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Project Borealis is a non-profit project by the Project Borealis Team that aims to create a gaming experience for Half-Life 2: Episode 3. It uses Marc Laidlaw's August 2017 blog post, Epistle 3, as the story. It will be using Unreal Engine 4. At the moment, there is no information on when the game might be released and is most likely in pre-alpha stage. The team since then has been dedicated into creating Epistle 3 and continues to make updates every so often.

Background[]

Following the release of the Epistle 3 blog post on August 25th 2017, a small team, a subreddit, and a website were immediately created for the project.[1]

Development[]

  • In late August 2017, a team was made to create the game alongside a website and a subreddit.
  • In October 2017, the first update was released showcasing concept art, music and early models to good reception.
  • In late December 2017, a second update was released showcasing more progress on the game with more 3D models, concept art and music. It was stated that they wanted to recreate the Half-Life 2 experience fully. Accelerated back hopping, circle strafing, bunny-hopping, and much more is to be added.
  • In January 2018, it's estimated that over 60 people across the board are working on the project in their freetime.[2]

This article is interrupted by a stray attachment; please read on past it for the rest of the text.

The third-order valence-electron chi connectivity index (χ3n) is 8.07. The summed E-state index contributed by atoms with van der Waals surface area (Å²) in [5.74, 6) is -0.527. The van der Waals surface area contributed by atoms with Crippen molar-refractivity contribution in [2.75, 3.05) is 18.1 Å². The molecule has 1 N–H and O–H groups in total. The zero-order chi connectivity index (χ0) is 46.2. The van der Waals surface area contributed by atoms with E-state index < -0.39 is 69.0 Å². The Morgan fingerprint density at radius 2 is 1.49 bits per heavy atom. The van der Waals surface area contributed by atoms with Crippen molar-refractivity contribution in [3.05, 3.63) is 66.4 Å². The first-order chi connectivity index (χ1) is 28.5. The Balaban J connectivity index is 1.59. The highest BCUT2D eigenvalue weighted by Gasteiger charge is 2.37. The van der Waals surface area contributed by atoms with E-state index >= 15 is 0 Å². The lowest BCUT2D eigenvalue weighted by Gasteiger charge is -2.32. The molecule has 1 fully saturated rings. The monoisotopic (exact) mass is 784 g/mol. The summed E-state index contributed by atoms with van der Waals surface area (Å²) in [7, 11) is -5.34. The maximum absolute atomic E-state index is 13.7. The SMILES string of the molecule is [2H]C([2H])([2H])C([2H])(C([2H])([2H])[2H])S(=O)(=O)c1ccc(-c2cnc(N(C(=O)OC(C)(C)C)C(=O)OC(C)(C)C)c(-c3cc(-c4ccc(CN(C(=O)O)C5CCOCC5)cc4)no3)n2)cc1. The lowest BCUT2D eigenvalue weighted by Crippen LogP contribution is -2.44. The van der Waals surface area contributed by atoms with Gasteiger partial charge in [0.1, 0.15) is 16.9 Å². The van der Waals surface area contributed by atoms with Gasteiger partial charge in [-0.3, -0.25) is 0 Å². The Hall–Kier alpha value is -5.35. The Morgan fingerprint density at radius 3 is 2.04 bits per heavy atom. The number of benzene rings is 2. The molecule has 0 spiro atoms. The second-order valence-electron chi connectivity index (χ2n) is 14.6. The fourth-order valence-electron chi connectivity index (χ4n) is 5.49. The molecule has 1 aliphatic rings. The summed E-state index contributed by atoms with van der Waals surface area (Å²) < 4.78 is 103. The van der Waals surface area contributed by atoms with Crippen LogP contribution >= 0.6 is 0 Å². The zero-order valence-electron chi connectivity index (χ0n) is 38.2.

• In May of 2018, a third update was released. This time, in-game animations for weapons and movement was shown. Concept art was also shown, featuring Alyx and a classic houndeye. New compilations of music were released, featuring a remix of CP Violation from Half-Life 2.
  • In August of 2018, the fourth update was released to the Project Borealis YouTube channel. This update expanded on the movement previously seen in Update 3. The main reveal of the update was the newly announced Ravenholm techdemo, with some Ravenholm-themed concept art and music to boot.
  • During late October 2018, the team released their performance demo, a program that sent specs from the user's computer to the team to further improve the performance of Project Borealis.
  • In January 2019, the team would publish some of their development software repositories onto GitHub, along with their fork of Unreal Engine 4.
  • In June 06 2019, the team published a developer blog releasing their C++ movement code under an open source MIT license.
  • In June 19 2019, the fifth update is released, showing how they have been designing and building levels for the game and their latest progress on gameplay, new concept arts alongside with a new soundtrack are released too.
  • In February 2020, a visualization video of Project Borealis' development from the very start up to early January 2020 (872 days in 3 minutes!) is published.
  • In March 2020, a detailed video showcasing their Wind & Air Drag systems that the Programming Team has been working on is released.

References[]

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